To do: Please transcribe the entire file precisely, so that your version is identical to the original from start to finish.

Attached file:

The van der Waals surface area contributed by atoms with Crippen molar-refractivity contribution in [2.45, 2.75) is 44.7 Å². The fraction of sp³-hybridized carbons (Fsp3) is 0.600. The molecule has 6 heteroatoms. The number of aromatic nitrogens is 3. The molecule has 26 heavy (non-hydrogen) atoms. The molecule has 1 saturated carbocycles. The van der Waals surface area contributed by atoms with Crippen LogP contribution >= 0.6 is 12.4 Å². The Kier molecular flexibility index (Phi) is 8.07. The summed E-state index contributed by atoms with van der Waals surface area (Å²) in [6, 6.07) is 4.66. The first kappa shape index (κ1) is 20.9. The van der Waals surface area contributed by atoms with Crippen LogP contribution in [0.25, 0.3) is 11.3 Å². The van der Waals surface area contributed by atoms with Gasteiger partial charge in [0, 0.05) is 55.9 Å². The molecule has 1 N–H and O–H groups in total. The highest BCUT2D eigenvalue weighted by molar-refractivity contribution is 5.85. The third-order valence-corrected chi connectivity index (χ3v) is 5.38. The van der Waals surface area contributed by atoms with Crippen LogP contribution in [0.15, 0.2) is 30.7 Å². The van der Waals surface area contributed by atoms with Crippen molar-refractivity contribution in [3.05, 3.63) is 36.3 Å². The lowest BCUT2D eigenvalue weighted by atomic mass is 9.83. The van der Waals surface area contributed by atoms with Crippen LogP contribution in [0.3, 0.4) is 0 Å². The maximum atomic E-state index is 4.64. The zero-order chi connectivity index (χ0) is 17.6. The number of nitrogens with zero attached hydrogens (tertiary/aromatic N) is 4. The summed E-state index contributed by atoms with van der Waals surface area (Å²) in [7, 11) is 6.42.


The van der Waals surface area contributed by atoms with Crippen molar-refractivity contribution in [2.45, 2.75) is 44.7 Å². The fraction of sp³-hybridized carbons (Fsp3) is 0.600. The molecule has 6 heteroatoms. The number of aromatic nitrogens is 3. The molecule has 26 heavy (non-hydrogen) atoms. The molecule has 1 saturated carbocycles. The van der Waals surface area contributed by atoms with Crippen LogP contribution >= 0.6 is 12.4 Å². The Kier molecular flexibility index (Phi) is 8.07. The summed E-state index contributed by atoms with van der Waals surface area (Å²) in [6, 6.07) is 4.66. The first kappa shape index (κ1) is 20.9. The van der Waals surface area contributed by atoms with Crippen LogP contribution in [0.25, 0.3) is 11.3 Å². The van der Waals surface area contributed by atoms with Gasteiger partial charge in [0, 0.05) is 55.9 Å². The molecule has 1 N–H and O–H groups in total. The highest BCUT2D eigenvalue weighted by molar-refractivity contribution is 5.85. The third-order valence-corrected chi connectivity index (χ3v) is 5.38. The van der Waals surface area contributed by atoms with Crippen LogP contribution in [0.15, 0.2) is 30.7 Å². The van der Waals surface area contributed by atoms with Crippen molar-refractivity contribution in [3.05, 3.63) is 36.3 Å². The lowest BCUT2D eigenvalue weighted by atomic mass is 9.83. The van der Waals surface area contributed by atoms with Crippen LogP contribution in [0.3, 0.4) is 0 Å². The maximum atomic E-state index is 4.64. The zero-order chi connectivity index (χ0) is 17.6. The number of nitrogens with zero attached hydrogens (tertiary/aromatic N) is 4. The summed E-state index contributed by atoms with van der Waals surface area (Å²) in [7, 11) is 6.42.